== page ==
According to RealtyTrac, a California-based firm that monitors foreclosures for
investors, a foreclosure notice was delivered last month to one in every 501 U.S. households.
Yet the housing crisis goes even deeper than those numbers suggest. While the burst of the housing-market bubble is nearly always pegged to the surge in risky subprime mortgages made to under-resourced borrowers over the course of the last decade, the bust is also affecting people who never borrowed a dime.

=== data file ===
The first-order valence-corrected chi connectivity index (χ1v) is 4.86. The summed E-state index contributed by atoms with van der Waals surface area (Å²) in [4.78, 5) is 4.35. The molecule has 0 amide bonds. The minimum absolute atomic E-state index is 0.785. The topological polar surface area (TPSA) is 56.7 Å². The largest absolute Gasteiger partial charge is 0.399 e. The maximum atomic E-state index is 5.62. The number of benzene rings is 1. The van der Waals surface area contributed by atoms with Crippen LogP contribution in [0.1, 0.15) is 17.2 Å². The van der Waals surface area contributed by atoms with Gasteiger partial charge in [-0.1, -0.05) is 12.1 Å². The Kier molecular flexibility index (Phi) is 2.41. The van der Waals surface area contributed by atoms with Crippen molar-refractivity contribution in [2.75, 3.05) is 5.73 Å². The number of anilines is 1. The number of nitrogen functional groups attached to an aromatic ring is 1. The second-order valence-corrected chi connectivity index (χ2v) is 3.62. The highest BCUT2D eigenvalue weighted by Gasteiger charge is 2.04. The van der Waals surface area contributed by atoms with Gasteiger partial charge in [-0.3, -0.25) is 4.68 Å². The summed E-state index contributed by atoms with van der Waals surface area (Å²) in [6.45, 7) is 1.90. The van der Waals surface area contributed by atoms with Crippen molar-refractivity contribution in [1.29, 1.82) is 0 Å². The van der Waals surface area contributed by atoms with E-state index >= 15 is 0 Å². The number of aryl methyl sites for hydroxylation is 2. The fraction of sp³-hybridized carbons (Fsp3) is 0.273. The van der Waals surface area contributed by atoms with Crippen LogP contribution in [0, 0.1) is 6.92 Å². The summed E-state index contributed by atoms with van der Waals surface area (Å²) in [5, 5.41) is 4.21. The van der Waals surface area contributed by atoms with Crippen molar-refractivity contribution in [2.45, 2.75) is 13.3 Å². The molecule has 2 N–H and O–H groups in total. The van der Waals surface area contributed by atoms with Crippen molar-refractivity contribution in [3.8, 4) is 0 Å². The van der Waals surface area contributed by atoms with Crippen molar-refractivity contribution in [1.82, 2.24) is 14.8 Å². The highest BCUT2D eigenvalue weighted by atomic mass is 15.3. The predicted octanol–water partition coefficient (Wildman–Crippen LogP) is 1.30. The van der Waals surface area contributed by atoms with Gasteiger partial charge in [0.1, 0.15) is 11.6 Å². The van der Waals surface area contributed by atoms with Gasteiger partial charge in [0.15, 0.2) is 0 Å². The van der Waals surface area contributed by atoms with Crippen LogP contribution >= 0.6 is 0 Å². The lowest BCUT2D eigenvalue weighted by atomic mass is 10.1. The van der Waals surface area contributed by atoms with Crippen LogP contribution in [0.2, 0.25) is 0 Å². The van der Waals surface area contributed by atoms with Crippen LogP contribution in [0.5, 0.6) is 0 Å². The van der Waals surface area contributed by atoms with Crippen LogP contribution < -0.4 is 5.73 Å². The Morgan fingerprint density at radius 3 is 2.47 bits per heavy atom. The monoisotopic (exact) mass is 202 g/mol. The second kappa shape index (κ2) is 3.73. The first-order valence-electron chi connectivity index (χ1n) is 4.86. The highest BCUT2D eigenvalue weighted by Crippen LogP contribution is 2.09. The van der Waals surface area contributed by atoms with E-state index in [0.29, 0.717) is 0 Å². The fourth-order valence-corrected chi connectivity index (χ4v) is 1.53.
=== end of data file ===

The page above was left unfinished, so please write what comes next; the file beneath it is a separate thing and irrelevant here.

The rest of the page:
In Miami, the foreclosure epidemic encompasses not only single-family homes, but apartment buildings as well. And with a flood of people losing their homes now entering the rental market, rents are climbing.
Tomorrow, Floridians can join Laura Flanders and the Media Consortium to talk more about these issues at Live From Main Street in Miami's Lyric Theater: "Magic City, Hard Times: How is Miami Facing the Economic Crisis and Working
Toward a Sustainable Future?"
—Adele M. Stan
Adele M. Stan is executive
editor for The Media Consortium, a network of progressive media
organizations, including Mother Jones.